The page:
“How lucky I am to have something that makes saying goodbye so hard.” – A.A. Milne Winnie the Pooh

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I have been sharing with you my memories, thoughts and dreams since December of 2015. Every write taught me something about myself that I didn’t think about or notice before. Every write a piece of me, self-deemed important enough to commit to ink. Every write with a secret hidden in it: sometimes written as if I wanted it to be put in a bottle and thrust to wander the seven seas; sometimes written as a confessional; sometimes written steeped in the desires of prophet, wanting so badly to be able to predict her own life; and sometimes nothing more than a love letter to my life with the hopes it might allow you to see your own; write your own.

But today, I write about you. I write about what you have taught me. You remind me there are lives far beyond my own life’s reach; when I do not pause to understand another’s. Some of you have taught me that to live music, is to be music. Your posts consist of what is next in the world of bluegrass; what the bluegrass community can do for the world: not just through music, but through heart and sincerity. You have shared with me your lifetimes; your travels for the birth of children and grandchildren. You have shared moments where you might be drunk with a pal, but more, you are drunk on your music and the life that is lived in it. You have shown me that it is true: music makes you smarter, kinder, and allows us a power to possibly soothe what might be considered a Frankenstein. You have shown me how you dance in your life; why you dance in your life. You have impressed upon me that music played in the key of sorrow brings comfort to those whom have lost. And yet, can be just as beautiful as the jig, punctuated with a key of joy while you discover all things life: A discovery of another way to see something or possibly even another way to see yourself. Your retrospection has proven wise and your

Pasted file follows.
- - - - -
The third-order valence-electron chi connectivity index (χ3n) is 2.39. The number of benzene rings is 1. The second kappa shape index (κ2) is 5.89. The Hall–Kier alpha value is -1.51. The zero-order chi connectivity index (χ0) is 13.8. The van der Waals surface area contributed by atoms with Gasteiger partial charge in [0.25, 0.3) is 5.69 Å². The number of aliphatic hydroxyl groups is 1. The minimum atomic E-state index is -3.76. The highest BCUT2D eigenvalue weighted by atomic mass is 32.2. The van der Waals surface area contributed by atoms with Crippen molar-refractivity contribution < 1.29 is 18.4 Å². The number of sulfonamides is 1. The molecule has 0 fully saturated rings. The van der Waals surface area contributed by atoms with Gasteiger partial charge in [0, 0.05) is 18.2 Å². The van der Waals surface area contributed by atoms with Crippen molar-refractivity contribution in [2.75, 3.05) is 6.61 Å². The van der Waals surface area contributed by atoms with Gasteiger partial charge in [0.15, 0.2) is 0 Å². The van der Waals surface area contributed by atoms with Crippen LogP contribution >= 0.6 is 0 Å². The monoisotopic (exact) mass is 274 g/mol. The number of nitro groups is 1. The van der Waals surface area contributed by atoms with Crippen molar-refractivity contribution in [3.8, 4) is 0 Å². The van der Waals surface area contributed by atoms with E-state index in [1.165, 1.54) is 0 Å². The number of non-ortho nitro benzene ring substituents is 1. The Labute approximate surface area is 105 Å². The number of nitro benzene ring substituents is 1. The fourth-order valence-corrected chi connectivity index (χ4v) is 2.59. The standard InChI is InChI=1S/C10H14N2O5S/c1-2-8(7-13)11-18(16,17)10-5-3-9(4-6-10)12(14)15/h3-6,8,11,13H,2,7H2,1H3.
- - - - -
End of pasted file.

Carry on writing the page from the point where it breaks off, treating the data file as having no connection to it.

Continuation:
love for your bluegrass either came before your love of another style of music or after—it mattered not, much like the chicken or the egg. What was important? You’re covered in colors of music that bring humanity to a box of Crayolas beyond human imagination. You have shown me that life is not always intimate; that what we feel might be intimate is actually shared with our aunties and uncles; brothers and sisters; parents and grandparents, on the backs of our porches; at the dinner table; at the wedding reception or at the burials of loved ones: there is music in every story; and every write. I have watched you gather, like old hens, to help support your community and your neighbors; or give instruments for young ones whom cannot afford the means it takes to buy or learn an instrument. You have taught me more about my own country’s history and I have learned to appreciate a simpler time; a simpler story, and that in turn, has given me a new perspective of the stories I heard when I was no more than a dreaming whippersnapper. I have read your articles about music programs and festivals—and for what: Bluegrass; music; and the celebrations just waiting to fly deep from our souls and be shared.

I may not comment, but I do read your welcome columns. I play my ukulele again and my bass. I have joined a ukulele group and in my own way, I am a microcosm of what I have learned here. That we can believe differently from religion to politics, but through music and the love of… we distill ourselves to such purity, the other noise dissipates like a virga, on an autumn morning. And I am thankful to know this again; I had forgotten.

And so, this will be my last log in the world of CBA’S Welcome Column for awhile. My life has taken me a direction where I believe it is time to step away. But not without thanking all of you properly; because one thing is certain—your passions; your missions; your generosity has inspired me to continue writing and continue playing. You have allowed me to see us all equal again and more inspired me to go out in a quiet voice and remind others.

Thank you everyone…

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